Friday, December 16, 2005
"Hanoi Jane" Fonda is claiming that ever since Vietnam, U.S. troops have been trained to commit atrocities against innocent civilians as a matter of military policy.
“Starting with the Vietnam War we began training soldiers differently,” the anti-American actress says in an email to the Washington Post.
I left a comment, but since it's book related (and I've been lazy on the whole blogging thing), I want to reproduce it here:
Anyone read the work of Brig. Gen. S.L.A. Marshall? And the follow up studies? Particularly Col. Dave Grossman?
I’m guessing Fonda heard about them and took them out of context.
According to Marshall (who fought in WWI and in both theaters of WWII), based on interviews with troops, when presented with an enemy target and given an opportunity and means to shoot, only 25% did. Only 25% of our troops attempted to kill the enemy after spotting him.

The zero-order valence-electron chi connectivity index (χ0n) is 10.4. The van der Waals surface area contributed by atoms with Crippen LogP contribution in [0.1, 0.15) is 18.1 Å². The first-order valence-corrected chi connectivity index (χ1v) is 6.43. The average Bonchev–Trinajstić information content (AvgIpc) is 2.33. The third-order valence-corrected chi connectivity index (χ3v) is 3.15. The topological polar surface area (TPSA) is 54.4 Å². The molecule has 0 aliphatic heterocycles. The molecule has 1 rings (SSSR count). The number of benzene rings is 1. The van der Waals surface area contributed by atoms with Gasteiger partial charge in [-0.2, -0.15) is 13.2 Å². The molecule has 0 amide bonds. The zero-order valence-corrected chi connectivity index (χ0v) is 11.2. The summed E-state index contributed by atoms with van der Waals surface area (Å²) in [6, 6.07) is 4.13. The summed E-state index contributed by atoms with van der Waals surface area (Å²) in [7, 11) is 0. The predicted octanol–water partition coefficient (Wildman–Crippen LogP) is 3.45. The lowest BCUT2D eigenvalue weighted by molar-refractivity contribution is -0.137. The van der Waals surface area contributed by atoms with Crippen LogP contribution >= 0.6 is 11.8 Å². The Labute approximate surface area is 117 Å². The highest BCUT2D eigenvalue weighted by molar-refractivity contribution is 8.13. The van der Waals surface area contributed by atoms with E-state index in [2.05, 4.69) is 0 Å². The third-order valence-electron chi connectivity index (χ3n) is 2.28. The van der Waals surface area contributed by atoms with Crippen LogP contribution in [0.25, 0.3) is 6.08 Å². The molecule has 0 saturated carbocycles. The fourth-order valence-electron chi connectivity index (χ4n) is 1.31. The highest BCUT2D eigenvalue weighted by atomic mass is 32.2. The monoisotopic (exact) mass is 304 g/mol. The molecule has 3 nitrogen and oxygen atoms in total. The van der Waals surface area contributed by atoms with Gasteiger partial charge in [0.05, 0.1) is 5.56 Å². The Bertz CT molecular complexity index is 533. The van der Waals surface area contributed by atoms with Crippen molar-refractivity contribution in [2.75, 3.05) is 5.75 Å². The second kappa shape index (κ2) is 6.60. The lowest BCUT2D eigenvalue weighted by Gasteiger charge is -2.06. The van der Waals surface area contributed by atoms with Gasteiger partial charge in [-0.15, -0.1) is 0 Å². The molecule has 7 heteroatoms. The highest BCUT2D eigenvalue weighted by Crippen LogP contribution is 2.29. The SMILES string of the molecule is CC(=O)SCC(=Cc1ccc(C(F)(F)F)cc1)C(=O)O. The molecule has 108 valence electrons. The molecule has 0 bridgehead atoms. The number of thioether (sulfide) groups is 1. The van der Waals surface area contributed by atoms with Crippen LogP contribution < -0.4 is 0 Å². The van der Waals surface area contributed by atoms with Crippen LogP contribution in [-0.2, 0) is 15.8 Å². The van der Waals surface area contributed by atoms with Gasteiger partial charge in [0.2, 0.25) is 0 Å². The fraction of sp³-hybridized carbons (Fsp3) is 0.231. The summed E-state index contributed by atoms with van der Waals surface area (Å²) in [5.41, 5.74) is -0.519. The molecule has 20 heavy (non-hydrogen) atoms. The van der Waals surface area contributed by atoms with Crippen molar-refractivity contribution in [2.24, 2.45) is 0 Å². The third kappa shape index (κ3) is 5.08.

The military didn’t like this. The military changed its training programs to desensitize troops to killing enemy troops. Methods included things like replacing the traditional paper targets with cabbages with the top shaved off and the body of the vegetable filled with ketchup (to show men what it looked like when they actually killed someone).
Firing rates increased to 60% in the Korean War and 90% in the Vietnam War. Remember, this isn’t accuracy. This is being WILLING to shoot AT an enemy soldier ASSUMING you see him.
Needless to say, these statistics are easily misinterpreted. And you can make an argument that the military does not prepare its troops for the psychological consequences of killing (Grossman makes that argument).
But Fonda is wrong if she’s basing her statements on these facts. The training is about fighting enemy soldiers, not civilians. And the training was mostly just to fire the d*mn weapons, not to commit atrocities.